Once the PSU is fitted, connect the cables to the motherboard as directed in the board’s manual. It should be obvious where to connect the cables. The motherboard receives power from a ribbon of cables, while the CPU and fans have separate power cables.
Remaining PSU cables are for storage devices.
Step 9: Test Boot the Mini PC
At this stage, it’s a good idea to check that everything is working. You should have already double-checked the connections, so plug in the PC, and power it up. Remember to switch the PSU on before you hit the button on the front of the case!
With your computer hooked up to the monitor, you should see the initial POST (power-on self-test) screen. Part of this is a scan for the storage drive, which you haven’t hooked up yet. If you’ve made it this far, you should see that the CPU is correctly displayed, along with the RAM total.
Hold the power button to shut down the computer and unplug from the mains. You’re ready to install your storage device and operating system.
Step 10: Attach a Hard Drive
Connecting a storage drive (SSD or HDD) to your motherboard is relatively straightforward. You simply need to connect the SATA data cable from the motherboard to the drive; then, connect the power cable to the drive. You’ll also need to secure the drive in a suitable slot.
However, if your motherboard supports bootable M.2 SSD storage, you may prefer to use this. While this will increase the price of your build slightly, it delivers far greater data speeds, and improved performance.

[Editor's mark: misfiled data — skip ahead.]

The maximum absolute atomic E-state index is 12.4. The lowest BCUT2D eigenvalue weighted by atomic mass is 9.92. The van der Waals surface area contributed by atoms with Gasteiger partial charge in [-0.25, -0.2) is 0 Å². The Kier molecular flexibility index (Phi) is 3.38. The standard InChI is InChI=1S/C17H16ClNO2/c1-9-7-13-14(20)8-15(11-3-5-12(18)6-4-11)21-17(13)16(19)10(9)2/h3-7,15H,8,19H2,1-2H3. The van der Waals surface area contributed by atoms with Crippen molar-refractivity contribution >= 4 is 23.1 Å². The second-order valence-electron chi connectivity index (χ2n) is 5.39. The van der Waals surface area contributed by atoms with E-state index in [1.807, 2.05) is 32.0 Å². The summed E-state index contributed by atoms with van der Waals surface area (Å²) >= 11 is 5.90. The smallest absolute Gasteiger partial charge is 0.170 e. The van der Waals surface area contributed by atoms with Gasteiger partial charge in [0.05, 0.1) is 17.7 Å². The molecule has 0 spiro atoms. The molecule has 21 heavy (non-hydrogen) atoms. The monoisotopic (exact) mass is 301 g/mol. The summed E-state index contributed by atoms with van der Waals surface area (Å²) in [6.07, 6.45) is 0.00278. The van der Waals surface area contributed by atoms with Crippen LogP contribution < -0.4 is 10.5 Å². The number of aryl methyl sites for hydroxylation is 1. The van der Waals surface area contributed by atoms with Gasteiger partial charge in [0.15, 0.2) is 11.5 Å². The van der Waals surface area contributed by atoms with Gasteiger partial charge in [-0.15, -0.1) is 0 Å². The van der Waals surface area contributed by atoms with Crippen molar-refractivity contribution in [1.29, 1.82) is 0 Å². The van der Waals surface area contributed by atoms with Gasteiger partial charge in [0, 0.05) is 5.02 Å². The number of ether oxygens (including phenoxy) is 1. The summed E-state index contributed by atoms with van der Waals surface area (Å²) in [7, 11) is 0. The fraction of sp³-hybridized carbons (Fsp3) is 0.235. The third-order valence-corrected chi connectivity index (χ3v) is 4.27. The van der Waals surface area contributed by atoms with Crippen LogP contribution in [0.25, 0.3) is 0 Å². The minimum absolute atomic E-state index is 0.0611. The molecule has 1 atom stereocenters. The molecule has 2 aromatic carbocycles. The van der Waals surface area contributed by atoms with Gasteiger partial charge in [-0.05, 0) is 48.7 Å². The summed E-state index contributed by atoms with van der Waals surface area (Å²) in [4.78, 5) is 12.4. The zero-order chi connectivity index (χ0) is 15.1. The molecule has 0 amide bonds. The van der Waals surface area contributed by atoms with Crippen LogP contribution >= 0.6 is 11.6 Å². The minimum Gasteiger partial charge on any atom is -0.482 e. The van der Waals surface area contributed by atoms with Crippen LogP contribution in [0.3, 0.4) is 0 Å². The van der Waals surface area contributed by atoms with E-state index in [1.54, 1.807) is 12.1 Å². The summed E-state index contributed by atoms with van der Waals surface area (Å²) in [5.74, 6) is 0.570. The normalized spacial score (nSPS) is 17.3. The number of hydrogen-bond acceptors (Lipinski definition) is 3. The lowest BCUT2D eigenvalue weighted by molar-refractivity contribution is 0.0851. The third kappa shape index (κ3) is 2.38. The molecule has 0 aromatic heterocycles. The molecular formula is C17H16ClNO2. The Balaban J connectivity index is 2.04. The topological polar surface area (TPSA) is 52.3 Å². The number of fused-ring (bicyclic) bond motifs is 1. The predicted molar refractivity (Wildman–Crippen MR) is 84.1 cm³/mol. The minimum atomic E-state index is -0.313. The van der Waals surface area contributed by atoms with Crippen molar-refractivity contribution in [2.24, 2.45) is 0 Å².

Note: Any Blu-ray (or other optical device) drive you plan to use should be installed at this stage. Optical drives are connected in the same way as storage drives.
Modern cases typically have a locking mechanism to keep the drive secure, rather than screws.
Installing an Operating System
Your chosen operating system should be downloaded in advance and written to a USB flash device.
Whether you use Windows, Linux, or another operating system is up to you. However, be aware of compatibility issues with modern hardware.
For example, Windows 7 will not run with Ryzen CPUs. For example, in this test build I had to choose between Windows 10 and Linux (specifically Linux Mint).
It’s this sort of surprising compatibility issue that you should be aware of before starting. It could result in you actually building a Linux PC.
Mini-ITX PCs: Multipurpose, Compact Computing
Building a Mini-ITX PC is no tougher, or easier, than building a traditional ATX tower system. Although if you have large hands, it may be difficult to access the motherboard once it’s mounted in the case.
By this point, you should have a brand-new working PC. If not, it’s time to check over the documentation. Have you set up your motherboard correctly? Is the RAM correctly inserted? Does your HDD need configuring with a jumper setting?
Problems occur when building PCs, but they can usually be resolved. Here are some other problems to avoid when building your first PC.